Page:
Five Things I don’t like about MODx Revolution

(Text auf englisch, weil die MODx-Entwickler das vielleicht auch lesen möchten.)

Everyone knows that I love MODx – I really do. I’ve donated some money, report bugs on a regular base and I spread the word where I can: MODx is certainly one of the coolest Open Source Content Management System you can choose.

But still there are areas where the system drives me nuts! I’ve recently set up a couple of clients’ websites with the completely re-written version of MODx called “Revolution”. And besides a lot of positive experience, I think it’s necessary to also talk about the weaknesses of Revolution. My judgments are based on the regular tasks of a web designer who wants both – an easy to use system for editors and a flexible framework for developing.

I know that Revolution is still at its infancy. Actually, that’s why I write this rant! It’s not too late for changing and improving things – at least I hope that some of my real-life experience will be helpful to focus on the important areas!

1. Backend Performance

One of the things I liked most about Textpattern and the traditional MODx (called “Evolution”) is their super-fast backend. Sadly this aspect does not get a lot of attention in today’s CMS conversation. Still, it’s oftentimes critical to get your shit done very quickly, be it content editing or templating.

In MODx Revolution, however, the backend is made with ExtJS, which is a framework for building complex user interfaces with HTML, CSS and JavaScript. It certainly does its job in a super-cool object-oriented and MVC-driven way, I don’t know. Obviously, ExtJS wraps twenty div containers around each form element and embeds several tons of JavaScript to make the UX shiny and consistent across all platforms. Unfortunately, it’s slow as hell! Buttons don’t respond when clicked at the wrong pixel. The always-present page tree ajax-reloads after almost every operation, even if it had nothing to do with the page tree. Changing from one view to another makes you wonder why they didn’t just used frames like in MODx Evolution.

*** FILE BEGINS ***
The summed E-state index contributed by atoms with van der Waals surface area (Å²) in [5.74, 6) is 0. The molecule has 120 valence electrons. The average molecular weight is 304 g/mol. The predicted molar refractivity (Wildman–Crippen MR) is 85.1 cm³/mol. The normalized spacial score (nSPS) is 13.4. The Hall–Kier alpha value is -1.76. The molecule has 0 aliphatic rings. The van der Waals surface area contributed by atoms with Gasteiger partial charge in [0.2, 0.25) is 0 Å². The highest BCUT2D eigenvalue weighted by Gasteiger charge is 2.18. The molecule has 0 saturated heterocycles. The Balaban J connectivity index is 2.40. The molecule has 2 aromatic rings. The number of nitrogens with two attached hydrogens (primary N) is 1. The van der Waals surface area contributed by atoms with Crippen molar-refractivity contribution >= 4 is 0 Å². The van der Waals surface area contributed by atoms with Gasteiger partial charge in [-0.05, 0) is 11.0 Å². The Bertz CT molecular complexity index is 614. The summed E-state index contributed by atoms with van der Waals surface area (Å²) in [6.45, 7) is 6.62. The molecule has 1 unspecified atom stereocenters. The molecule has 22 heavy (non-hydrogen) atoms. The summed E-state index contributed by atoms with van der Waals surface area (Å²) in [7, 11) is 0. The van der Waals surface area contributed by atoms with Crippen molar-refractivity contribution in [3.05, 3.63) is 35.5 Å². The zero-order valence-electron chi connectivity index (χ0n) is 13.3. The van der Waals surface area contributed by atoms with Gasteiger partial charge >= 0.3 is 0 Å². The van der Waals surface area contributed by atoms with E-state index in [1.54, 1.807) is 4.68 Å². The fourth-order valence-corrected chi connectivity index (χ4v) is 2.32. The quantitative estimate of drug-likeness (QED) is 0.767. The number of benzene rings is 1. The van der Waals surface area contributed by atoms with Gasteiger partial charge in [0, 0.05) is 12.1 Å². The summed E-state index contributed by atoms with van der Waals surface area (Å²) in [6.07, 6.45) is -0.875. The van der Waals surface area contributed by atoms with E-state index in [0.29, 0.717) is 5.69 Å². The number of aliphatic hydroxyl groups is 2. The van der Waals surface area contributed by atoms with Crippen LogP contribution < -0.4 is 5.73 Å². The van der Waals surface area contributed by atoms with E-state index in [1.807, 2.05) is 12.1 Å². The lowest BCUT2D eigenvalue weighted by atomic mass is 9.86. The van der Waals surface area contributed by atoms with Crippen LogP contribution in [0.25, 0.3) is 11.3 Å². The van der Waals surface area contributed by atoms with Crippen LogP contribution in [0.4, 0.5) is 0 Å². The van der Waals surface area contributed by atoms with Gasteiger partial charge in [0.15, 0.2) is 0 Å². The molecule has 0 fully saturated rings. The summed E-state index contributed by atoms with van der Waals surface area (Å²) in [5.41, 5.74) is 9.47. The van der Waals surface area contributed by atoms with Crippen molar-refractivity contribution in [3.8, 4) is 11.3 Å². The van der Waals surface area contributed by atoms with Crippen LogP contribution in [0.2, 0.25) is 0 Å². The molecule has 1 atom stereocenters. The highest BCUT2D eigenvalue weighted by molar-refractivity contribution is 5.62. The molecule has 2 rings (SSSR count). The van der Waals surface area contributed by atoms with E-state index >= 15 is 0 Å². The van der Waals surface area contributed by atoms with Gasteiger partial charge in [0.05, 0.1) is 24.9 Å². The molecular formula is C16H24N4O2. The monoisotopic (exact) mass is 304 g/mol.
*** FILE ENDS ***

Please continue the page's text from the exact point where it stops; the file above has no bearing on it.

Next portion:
This surely isn’t about connection speed (it happens even locally), nor a specific browser (Chrome’s V8 engine should be fast enough). The current responsiveness of the backend might be okay for casual content editing, but while hacking together dozens of templates, snippets and system settings, it just steals way too much time.

(Almost ironic: The most inconvenient task is configuring and simplifying the backend for editors. You have to fill out a cryptic popup-form for every single change, which can be a nightmare.)

2. Image handling

This is a tough one, because there are only few content management systems around which solve this damn image handling problem in a proper way! One of them is WordPress, which does a great job at uploading images, managing them globally and/or article-based, and building gallerys. In MODx Revolution, you can upload files into the file system, and chose them afterwards for inserting. That’s about it. The official way to generate a database entry for an uploaded file is to manually create a new “static resource”, which behaves and looks exactly like a regular web page, must sit in the page tree and has no automatic functionality for gathering meta data or attachment information. This doesn’t make sense to you? Yepp.

Of course there are Add-ons like Gallery or phpthumbof, which help you a little bit here and there. And with some patience you can finally build an “okayish” picture workflow for your client. But to be honest: A modern CMS must automatically track every single upload with a proper database record, so you have at least an unique ID to be able to rename or exchange your image files later on. “Static resources” are not the right way to do so!

3. Nested URL paths

It’s a simple thing, but it nags the hell out of me! Friendly urls are an integral part of MODx, which is nothing special. There is also an option for so-called “alias paths”. Activate this, and you should get permalinks that are based on the page hierarchy, e.g. “”. So far, so good.

The internal link creating system, however, does only do “docrelative” permalinks. These permalinks typically do not start with a slash or the base URL, but look like this: “company/history.html”. If you use this link on a page that is not on the first level in hierarchy, it’s rendering a wrong link which leads nowhere. Yes, MODx literally generates wrong hyperlinks, when using “alias path”. And to be honest: Everybody should use “alias path”, because it’s useful for humans and search engines alike!